I have a practical application where I need to map elements from one set (A) to another (B).

  • Sets A and B can both have arbitrary numbers of elements
  • Elements from A and B need to be paired up so that every element can only be used once.
  • Elements can be left unpaired as well.
  • A similarity matrix can be calculated: how well any element from A maps to any element from B.
  • The goal is to find a mapping that maximizes the sum of these similarity scores.

Brute-forcing all the options gives factorial complexity which gets out of hand fast. However, for many examples a simple greedy approach seems to work fine - iteratively add the edge which has the maximum score in the similarity matrix, making sure that the restrictions still apply.

Is there any guarantee that this greedy approach will give me the maximized result? I haven't been able to come up with a good counter-example but that doesn't mean they don't exist.

  • $\begingroup$ Not research-level questions are off-topic on this site. $\endgroup$ Feb 18 '12 at 14:08
  • $\begingroup$ It's a question about combinatorial optimization algorithms. Where would be a better place? $\endgroup$
    – Marek
    Feb 18 '12 at 14:42
  • 2
    $\begingroup$ It would be on-topic on the proposed computer science site. $\endgroup$ Feb 18 '12 at 15:34
  • 1
    $\begingroup$ While what @DmytroKorduban says is technically correct, this questions falls into the realm of 'modelling' questions, that we do encourage on this site. $\endgroup$ Feb 18 '12 at 16:15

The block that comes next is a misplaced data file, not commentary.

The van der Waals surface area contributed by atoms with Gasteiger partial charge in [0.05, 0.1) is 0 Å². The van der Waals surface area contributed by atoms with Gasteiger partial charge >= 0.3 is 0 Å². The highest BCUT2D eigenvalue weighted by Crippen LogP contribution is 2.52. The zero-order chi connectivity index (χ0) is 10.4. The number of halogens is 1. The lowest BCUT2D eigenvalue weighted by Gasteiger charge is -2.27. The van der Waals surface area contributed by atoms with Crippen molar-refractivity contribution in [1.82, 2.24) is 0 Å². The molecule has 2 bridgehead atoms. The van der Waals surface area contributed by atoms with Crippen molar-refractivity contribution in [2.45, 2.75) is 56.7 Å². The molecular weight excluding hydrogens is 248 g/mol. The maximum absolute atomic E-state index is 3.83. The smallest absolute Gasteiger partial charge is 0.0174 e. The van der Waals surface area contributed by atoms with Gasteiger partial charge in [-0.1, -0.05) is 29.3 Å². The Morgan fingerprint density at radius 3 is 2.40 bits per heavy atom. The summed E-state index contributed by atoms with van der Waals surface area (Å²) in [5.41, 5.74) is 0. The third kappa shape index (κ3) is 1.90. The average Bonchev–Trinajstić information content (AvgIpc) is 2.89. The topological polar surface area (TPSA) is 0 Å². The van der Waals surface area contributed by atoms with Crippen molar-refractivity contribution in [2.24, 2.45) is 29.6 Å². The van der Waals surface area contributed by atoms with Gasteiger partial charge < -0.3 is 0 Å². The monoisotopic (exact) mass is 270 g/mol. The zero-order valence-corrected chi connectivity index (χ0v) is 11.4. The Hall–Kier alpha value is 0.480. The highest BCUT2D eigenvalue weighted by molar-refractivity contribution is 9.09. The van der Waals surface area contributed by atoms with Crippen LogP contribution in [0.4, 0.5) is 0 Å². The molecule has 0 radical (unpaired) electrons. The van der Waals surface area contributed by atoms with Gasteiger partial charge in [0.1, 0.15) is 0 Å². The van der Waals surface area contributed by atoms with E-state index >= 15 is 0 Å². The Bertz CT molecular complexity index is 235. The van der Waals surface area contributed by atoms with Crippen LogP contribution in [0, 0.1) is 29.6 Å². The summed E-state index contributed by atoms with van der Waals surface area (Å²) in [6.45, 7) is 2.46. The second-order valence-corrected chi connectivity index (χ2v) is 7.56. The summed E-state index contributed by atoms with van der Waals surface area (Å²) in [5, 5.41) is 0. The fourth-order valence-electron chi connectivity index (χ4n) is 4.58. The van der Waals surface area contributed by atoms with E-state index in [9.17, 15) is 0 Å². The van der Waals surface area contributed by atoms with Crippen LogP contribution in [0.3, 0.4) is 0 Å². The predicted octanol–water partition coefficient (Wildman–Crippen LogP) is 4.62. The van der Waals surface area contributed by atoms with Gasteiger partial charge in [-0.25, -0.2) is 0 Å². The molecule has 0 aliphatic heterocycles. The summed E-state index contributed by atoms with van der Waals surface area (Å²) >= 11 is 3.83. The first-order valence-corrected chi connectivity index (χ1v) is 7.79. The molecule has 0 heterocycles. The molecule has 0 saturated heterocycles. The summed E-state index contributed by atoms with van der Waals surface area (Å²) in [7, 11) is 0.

• 2
    $\begingroup$ @SureshVenkat That should be stated more explicitly in FAQ or wheresoever. I was sure it's off-topic even after reading the meta discussion. $\endgroup$ Feb 18 '12 at 16:45

The simplest counter-example is something like an "anti-multiplication table": for $A=B=\left\{1,2,\ldots,n\right\}$ let's define the cost function as $cost(a, b) = n^2 - ab$. The greedy algorithm will fail for $n \ge 2$.

The problem you are solving is called the assignment problem and it's well studied. It can be solved in polynomial time by the Hungarian algorithm, for example.

  • $\begingroup$ Thanks, I had an intuition there would be an algorithm for that but wasn't able to find it. $\endgroup$
    – Marek
    Feb 18 '12 at 14:35

Your Answer

By clicking “Post Your Answer”, you agree to our terms of service, privacy policy and cookie policy

Not the answer you're looking for? Browse other questions tagged or ask your own question.